Alden and former Digital First Media execs prosper despite lawsuits and bad investments
By Julie Reynolds
BREAKING: Just as this story posted, Fred’s Pharmacies filed a Worker Adjustment and Retraining Notification to announce that 80 employees will be permanently laid off by Oct. 28.
Newspaper executives from Alden Global Capital and Digital First Media took home six-figure compensation from a failing pharmacy investment last year, even as sales and share prices in the drugstore chain were plummeting.
Alden, the Manhattan-based vulture hedge fund that owns the DFM newspaper chain, has conspicuously downsized in the past year as it grapples with lawsuits, widespread negative publicity about its plundering of local newspapers, and some prominent bad investments.
But none of this bad luck has stopped Alden’s executives — including president Heath Freeman and former Digital First CEO Steve Rossi — from raking in six-figure paydays from an investment that was literally made at the expense of newsrooms across the country.
Fred’s: Taking money to make money
Two years ago, as we’ve reported previously, Alden execs squirreled $158 million out of DFM newspapers to buy Fred’s stock. Yes, they just plain took that money to secretly invest in Fred’s, a fact that never would have seen the light of day but for a lawsuit this year that revealed some of the privately held Alden’s financial dealings.
The Fred’s investment quickly went south after an expected merger with the Rite Aid chain fell through. So Alden loaded up the Fred’s board with real estate experts and began unloading assets.
Fred’s recently sold its specialty pharmacy division to CVS for $40 million. Former Digital First Media executive Joe Anto, now Fred’s interim CEO, said, “The cash proceeds will allow us to pay down a significant portion of our debt and also be used for general corporate purposes.”
Soon the financial press was speculating that Fred’s would sell off its 600 remaining stores, and by June, Fred’s announced it was exploring the sale of retail pharmacies.
According to a MoneyWise.com analysis of “The Struggling Stores Most Likely to Go Belly-Up Next,” all of Fred’s pharmacies may soon be up for sale. “Sales have been sagging at Fred’s Pharmacy,” the analysis reads. “In June 2018, Fred’s announced it was seeking advice on a sale of the rest of its retail pharmacies.”
It could be a tough pitch. Gross sales at Fred’s dropped 4.3 percent in the last fiscal year, when the chain showed a net loss of $139 million.
That staggering loss doesn’t mean the folks from Alden/DFM who made the bad bet on Fred’s are hurting, however.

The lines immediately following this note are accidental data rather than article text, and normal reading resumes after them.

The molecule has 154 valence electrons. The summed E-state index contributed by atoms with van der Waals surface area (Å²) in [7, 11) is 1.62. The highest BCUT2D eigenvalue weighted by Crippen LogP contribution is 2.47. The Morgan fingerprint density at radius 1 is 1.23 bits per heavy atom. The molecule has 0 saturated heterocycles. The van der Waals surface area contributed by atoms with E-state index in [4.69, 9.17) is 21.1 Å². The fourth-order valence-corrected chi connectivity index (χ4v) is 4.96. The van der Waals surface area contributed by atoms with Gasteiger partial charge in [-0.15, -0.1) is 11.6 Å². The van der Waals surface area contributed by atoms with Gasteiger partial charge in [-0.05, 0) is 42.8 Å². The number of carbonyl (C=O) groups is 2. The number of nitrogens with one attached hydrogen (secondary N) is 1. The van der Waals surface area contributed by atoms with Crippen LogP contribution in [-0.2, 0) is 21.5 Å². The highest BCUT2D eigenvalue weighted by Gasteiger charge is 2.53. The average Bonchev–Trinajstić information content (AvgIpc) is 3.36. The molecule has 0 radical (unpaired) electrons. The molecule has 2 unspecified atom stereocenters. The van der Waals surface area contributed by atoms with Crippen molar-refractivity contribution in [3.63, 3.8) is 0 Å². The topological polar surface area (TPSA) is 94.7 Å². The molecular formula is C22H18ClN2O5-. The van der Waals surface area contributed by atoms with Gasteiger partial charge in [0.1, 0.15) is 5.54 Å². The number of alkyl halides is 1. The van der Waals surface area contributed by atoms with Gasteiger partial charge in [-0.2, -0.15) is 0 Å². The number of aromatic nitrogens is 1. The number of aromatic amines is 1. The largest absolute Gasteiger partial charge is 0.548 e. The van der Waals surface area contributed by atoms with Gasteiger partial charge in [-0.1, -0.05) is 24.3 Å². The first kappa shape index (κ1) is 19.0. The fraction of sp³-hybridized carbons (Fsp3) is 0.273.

According to the company’s latest shareholders’ proxy, Alden president Heath Freeman took home $340,000 in stock awards last year after becoming chairman of the Fred’s board. And Steve Rossi, former CEO of DFM, was rewarded with $205,208 in cash and stock for joining the Fred’s board.
As Fred’s interim CEO, Joe Anto was paid $408,000 this past year in stock and cash, including a $100,000 signing bonus when he left DFM to join Fred’s.
“Number one, Alden or any of their peers, doesn’t get involved in something to lose money,” DFM’s board chair Joseph Fuchs told a group of Denver Post employees in June. “So, what is an appropriate profitability? You know, that’s a real tough question to ask.”
Battle of the vultures
In the course of this debacle, Alden’s assets have shrunk by almost half. According to a March 29, 2018 SEC filing, Alden had $1.35 billion in assets under management, down from the $2.56 billion reported in its 2016 filing.
Meanwhile, Alden is embroiled in several lawsuits, including one that’s taken a surreal turn.
Alden is scheduled to go to trial this month after it was sued by fellow hedge fund Solus Alternative Asset Management for allegedly withholding meeting minutes and financial information from Solus, which also owns part of Digital First Media (read about the suit here).
But in a case reminiscent of the preschool taunt “I know you are, but what am I?,” Alden quickly turned around and sued Solus for… pretty much the same thing. Court documents from both Delaware cases show an ugly battle between vulture funds trying to out-vulture each other.
The new lawsuit involves a byzantine mishmash of Delaware and Cayman Island investment funds controlled by Alden and Solus that together own shares in a Solus-controlled spinoff of NextWave Wireless called NextWave Holdco. The venture, according to Alden’s lawyers, was set up to quickly sell off NextWave’s wireless spectrum licenses and technology. Six years later, none of licenses have been sold, according to the lawsuit.
Alden also accuses Solus of taking control of NextWave Holdco’s board — following a classic script from Alden’s own play book.
Alden charges that Solus withheld financial information that would permit Alden to understand how its “significant capital contributions” to NextWave have been used or “squandered.” The complaint also asks why NextWave “failed to obtain a buyer for its valuable wireless spectrum assets during its nearly six-year existence.”
Alden is also named as a defendant in a $10 million-plus lawsuit involving the liquidation of Pappas Telecasting radio and TV stations in the western U.S. The hedge fund is accused of not sharing the proceeds with former Pappas CFO Bruce Yeager after the stations were sold.
While it’s possible — even likely — that all three suits will end with secret settlements, what’s clear is that Alden’s star has dimmed in recent years.
Recently, even DFM’s chairman seemed to acknowledge the hard times.
“Trust me. I know there’s anxiety in this room,” Fuchs told the Denver staff in June. “But there’s anxiety around the board table, too. Of sustaining the business, and doing the right thing. And we don’t always do the right thing.”